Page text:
The SMU community can learn more about what to do in an active-shooter situation through a simulated event that is part of the University’s National Night Out 2016.
The annual event, which promotes partnership among police and communities, is scheduled for 4-7 p.m. Tuesday, Oct. 4 on the Main Quad.
The SMU and University Park Police Departments, along with student actors from Meadows School of the Arts, will be part of the active-shooter simulation, which will begin at 5:30 p.m. in front of McFarlin Auditorium.
National Night Out also features free food and refreshments, as well as safety information from police and the University Park Fire Department. This year’s event is the culmination of SMU’s National Preparedness Month activities, designed to educate faculty, staff and students about safety in the event of evacuation, severe weather or lockdown situations.
The SMU Police Department and first responders from the surrounding community will commemorate the 15th anniversary of 9/11 with a solemn ceremony honoring the police officers and firefighters who lost their lives in the line of duty during the terror attacks of Sept. 11, 2001.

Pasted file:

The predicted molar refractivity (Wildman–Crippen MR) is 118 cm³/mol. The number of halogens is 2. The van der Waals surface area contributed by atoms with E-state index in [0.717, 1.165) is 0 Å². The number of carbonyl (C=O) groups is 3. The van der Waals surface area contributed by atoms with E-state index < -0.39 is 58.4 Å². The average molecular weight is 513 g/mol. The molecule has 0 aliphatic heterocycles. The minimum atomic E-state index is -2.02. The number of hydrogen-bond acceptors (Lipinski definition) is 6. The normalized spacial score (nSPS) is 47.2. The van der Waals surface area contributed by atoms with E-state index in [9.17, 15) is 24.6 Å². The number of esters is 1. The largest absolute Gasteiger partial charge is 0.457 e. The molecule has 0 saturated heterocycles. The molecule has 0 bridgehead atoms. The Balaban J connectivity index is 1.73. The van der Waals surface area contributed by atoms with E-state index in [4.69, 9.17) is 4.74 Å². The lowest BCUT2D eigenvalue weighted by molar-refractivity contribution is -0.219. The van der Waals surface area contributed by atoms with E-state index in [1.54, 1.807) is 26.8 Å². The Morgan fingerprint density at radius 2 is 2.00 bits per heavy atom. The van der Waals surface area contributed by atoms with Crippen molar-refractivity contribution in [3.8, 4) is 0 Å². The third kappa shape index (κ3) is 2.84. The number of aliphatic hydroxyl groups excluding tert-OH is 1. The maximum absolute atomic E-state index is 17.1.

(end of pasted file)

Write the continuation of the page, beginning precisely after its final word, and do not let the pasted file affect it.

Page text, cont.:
University police officers, along with members of the Highland Park and University Park Police and Fire Departments, will participate in a combined honor guard and bell ceremony for the fallen. The ceremonies begin at 9 a.m. Friday, Sept. 9, 2016, at the flagpole on the Main Quad. The event is free and open to the public.
To symbolize the first responders’ devotion to duty, the bell ceremony includes a special signal of three rings, three times each, representing the end of duty and a return to quarters. The signals ring out that “those who have selflessly given their lives for the good of their fellow man, their tasks completed, their duties well done … are going home.”
The remembrance will also feature remarks from SMU President R. Gerald Turner and Police Chief Rick Shafer and a benediction by University Chaplain Stephen Rankin, as well as bagpipe performances of “Amazing Grace” and “America the Beautiful.”
“We welcome the community to come and help us remember those who gave their lives while protecting those they served,” said Chief Shafer.
The remembrance ceremony is one of several opportunities for campus community members, both in-person and virtual, to reflect on and remember the events of Sept. 11, 2001:
The George W. Bush Presidential Center houses the permanent exhibit A Nation Under Attack, with artifacts including steel from the World Trade Center, the bullhorn President Bush used to address the crowd at Ground Zero, and letters he received in the days following the attacks.